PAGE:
The Times: Scientists find evidence of the nation of Edom in the 11th century B.C.
Last week (24 September) the Times published a story about a remarkable piece of detective work by the University of California, San Diego which seems to confirm the existence of the nation of Edom in the 11th century B.C., “before any king reigned over the Israelites” (Genesis 36:31).
The University’s work of “cyber-archaeology” compared the amount of copper left in slagheaps produced by copper mines across the region, now spanning parts of southern Jordan and Israel, which was once the land of Edom. This included the main production centres, sixty miles apart, at Timna and Faynan.
“According to the article in the Times, many historians in the past have dismissed the idea of a nation state of Edom as a myth.”
By doing so, the researchers were able to discover that copper mining techniques improved simultaneously across the region during the eleventh century, suggesting the rule of a strong, centralized authority. This, the researchers claim, would have been the kingdom of Edom.
According to the article in the Times, many historians in the past have dismissed the idea of a nation state of Edom as a myth.
In the biblical book of Genesis, the story of Jacob’s family and of his son Joseph (he of “technicolor dreamcoat” fame) is punctuated by a lengthy genealogy of Jacob’s brother Esau, the father of the Edomite nation.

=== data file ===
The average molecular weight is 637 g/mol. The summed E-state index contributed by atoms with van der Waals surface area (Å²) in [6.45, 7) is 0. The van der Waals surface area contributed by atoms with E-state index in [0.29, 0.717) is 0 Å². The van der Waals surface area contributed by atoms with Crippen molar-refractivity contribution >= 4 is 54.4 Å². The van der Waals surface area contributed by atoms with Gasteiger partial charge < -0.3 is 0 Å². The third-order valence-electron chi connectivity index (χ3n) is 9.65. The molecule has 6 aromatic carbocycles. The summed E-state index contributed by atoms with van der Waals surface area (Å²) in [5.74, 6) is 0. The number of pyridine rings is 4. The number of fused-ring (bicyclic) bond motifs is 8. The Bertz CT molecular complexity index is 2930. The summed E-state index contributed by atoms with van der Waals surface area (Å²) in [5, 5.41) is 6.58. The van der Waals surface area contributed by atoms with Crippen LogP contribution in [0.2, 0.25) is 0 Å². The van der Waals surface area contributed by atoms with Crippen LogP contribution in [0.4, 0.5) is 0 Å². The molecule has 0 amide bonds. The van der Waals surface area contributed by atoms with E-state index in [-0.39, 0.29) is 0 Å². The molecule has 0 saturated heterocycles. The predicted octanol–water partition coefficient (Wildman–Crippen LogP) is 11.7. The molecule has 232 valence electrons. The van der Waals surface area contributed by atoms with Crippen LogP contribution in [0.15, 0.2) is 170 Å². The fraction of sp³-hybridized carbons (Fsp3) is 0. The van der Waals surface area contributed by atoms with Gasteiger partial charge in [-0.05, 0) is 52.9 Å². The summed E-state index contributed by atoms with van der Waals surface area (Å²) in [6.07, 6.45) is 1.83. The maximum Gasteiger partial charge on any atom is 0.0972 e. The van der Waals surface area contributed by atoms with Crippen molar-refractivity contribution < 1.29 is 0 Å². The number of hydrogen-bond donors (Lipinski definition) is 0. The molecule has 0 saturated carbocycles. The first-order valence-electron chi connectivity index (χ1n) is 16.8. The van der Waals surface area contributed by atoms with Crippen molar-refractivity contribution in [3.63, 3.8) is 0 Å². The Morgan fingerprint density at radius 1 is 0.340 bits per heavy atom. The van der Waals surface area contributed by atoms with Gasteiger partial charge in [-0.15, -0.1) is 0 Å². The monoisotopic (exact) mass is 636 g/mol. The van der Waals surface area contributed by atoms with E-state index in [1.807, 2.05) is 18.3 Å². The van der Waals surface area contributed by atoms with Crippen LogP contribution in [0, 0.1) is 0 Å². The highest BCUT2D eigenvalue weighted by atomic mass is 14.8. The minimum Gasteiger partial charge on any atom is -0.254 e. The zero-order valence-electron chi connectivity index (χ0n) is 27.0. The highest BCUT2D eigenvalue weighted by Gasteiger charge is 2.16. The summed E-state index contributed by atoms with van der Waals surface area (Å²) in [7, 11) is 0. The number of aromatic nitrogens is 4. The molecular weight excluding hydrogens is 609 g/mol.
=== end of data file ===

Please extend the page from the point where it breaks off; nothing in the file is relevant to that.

Chapter 36 of Genesis tells us,
Then Esau took his wives, his sons, his daughters, and all the members of his household, his livestock, all his beasts, and all his property that he had acquired in the land of Canaan. He went into a land away from his brother Jacob. For their possessions were too great for them to dwell together. The land of their sojournings could not support them because of their livestock. So Esau settled in the hill country of Seir. (Esau is Edom.)
Farther on in the chapter, we are told,
These are the kings who reigned in the land of Edom, before any king reigned over the Israelites. Bela the son of Beor reigned in Edom, the name of his city being Dinhabah. Bela died, and Jobab the son of Zerah of Bozrah reigned in his place.
And so on.
“These are the kings who reigned in the land of Edom, before any king reigned over the Israelites.”
The account, manifestly written in the 10th century B.C. or later, describes Edom as having been a kingdom centuries before Israel became anything like such a centralized and organized entity. Unlike Edom, Israel first had to undergo its centuries-long sojourn in Egypt recorded towards the end of Genesis and in the book of Exodus.
The discovery of the nation-state of Edom is yet another reminder that, particularly in the field of archaeology, absence of evidence ≠ evidence of absence.
The Times article also lists other relatively recent archaeological discoveries which have confirmed events recorded in the Bible, including the discovery of a seal in Jerusalem apparently referring to the Nathan-Melech mentioned in 2 Kings 23:11.
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Scripture quotations are from The Holy Bible, English Standard Version® (ESV®), © 2001 by Crossway, a publishing ministry of Good News Publishers. Used by permission. All rights reserved.
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